A Capital Gains Tax?
Ok – hands up all those who think it’s a really, really neat idea;
The Dominion Post
Herald on Sunday
plus Academics, tax experts, economists, and Treasury (Source: Tumeke)
Hmmmm, not bad.
Ok, who is against it?
The National Party – which is hardly surprising, considering the vested interests that National MPs currently have, in property investments.
Landlords – fair enough, I guess. Turkeys are hardly likely to vote for an early Christmas, I guess. Not that I’m calling landlords “turkeys”. Most of them are quite nice folk. Although landlords might pause to consider; do they really want to be seen by the rest of society – who pay their fair share of taxes (some more than one form of tax) – as bludging of taxpayers, and expecting some sort of special, divine-inspired, tax exemption?
Believe me, folks; you don’t want to rark-up the Angry Mob. Just ask Ian Wishart.
ACT – Although in a speech which Brash gave in 1998 (as Reserve Bank Governor) he spoke about the tax advantages of property investment:
“It is not at all clear to me why, given an already-strong tendency for New Zealanders to invest in property, we should give special tax advantages to that form of investment.” – Source
Although what he sez/thinks now is anyone’s guess. We know he doesn’t like Maori. Which ain’t that helpful in this debate.
Basically, what the whole CGT issue boils down to is two points:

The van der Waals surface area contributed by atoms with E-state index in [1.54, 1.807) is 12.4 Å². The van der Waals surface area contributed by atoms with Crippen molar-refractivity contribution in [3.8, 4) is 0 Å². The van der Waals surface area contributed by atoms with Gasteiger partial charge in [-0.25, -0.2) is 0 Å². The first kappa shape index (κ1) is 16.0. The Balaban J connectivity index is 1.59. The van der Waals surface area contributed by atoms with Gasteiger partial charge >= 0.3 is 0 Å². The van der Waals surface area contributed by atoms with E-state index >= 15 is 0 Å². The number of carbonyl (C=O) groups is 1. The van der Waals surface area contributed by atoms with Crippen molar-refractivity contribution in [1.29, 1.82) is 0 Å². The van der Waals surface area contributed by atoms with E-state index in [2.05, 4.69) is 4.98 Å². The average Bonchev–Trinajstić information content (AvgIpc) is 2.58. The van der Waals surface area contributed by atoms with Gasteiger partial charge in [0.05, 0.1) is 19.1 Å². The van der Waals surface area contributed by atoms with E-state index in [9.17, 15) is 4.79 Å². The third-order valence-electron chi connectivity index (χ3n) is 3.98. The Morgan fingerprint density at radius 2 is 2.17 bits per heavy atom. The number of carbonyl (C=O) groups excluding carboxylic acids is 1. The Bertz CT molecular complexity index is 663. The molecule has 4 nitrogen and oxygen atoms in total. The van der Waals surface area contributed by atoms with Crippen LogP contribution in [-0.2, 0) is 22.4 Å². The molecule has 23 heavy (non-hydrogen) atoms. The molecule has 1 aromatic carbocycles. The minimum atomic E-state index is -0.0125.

Point One: Fairness
We all pay taxes. Whether you’re the bloke/blokette running your local fish & chip takeaway – or Fletcher Construction; whether you are a sex worker or the Prime Minister; whether you have $1 or $1 million in a bank account – we all pay taxes.
So why a specific sector of the economy should be exempt from paying tax… well, there is no real clear reason. None that makes any sense. (Well, there is the matter of greed. That kinda makes sense.)
Point Two: Market Distortion
As sure as Evolution made Little Green Apples, if we allow one part of the economy an advantage over the rest, then the money will flood to where that advantage provides best return. As Ganesh Nana (BERL) said today on National Radio this morning (15 July), it’s like having holes on a sporting field. (Mixing of metaphors a bit.)
Hence why New Zealand has suffered housing booms; money moves to where investors can get the best, tax-free return, and that is property. So with Supply & Demand being what it is, prices rise, and we have a “bubble/boom”.
This means that effectively we are pricing homes out of the reach of our children. (Home ownership has dropped remarkably in the last twenty years, as affordability worsens.)
On top of that, the Reserve Bank – faced with rising house prices and creating inflationary pressures – is forced to raise interest rates, to dampen demand.
This makes like for our farming, industrial, and business sector hellish, as they cost of borrowings rises. The most productive sector of our economy pays the price because of a glaring anomaly in our economy.
So a capital gains tax makes sense. National opposes it, of course, because they don’t want Labour to gain benefit from a sound. sensible policy. So for the benefit of beingf re-elected on 26 November, National is prepared to play politics with this very-real fiscal problem.
Definitely not good.
Will voters support Labour and an introductionfor a CGT?
Considering how voters supported Muldoon in 1975, which saw the canning of Labour’s superannuation fund (bribed with our own money), I’m not terribly reassured. The public have a track record for making the wrong collective decisions, and then wondering why we are up Sh*t Creek with no paddle, as a consequence.
Go on, New Zealand. Prove me wrong.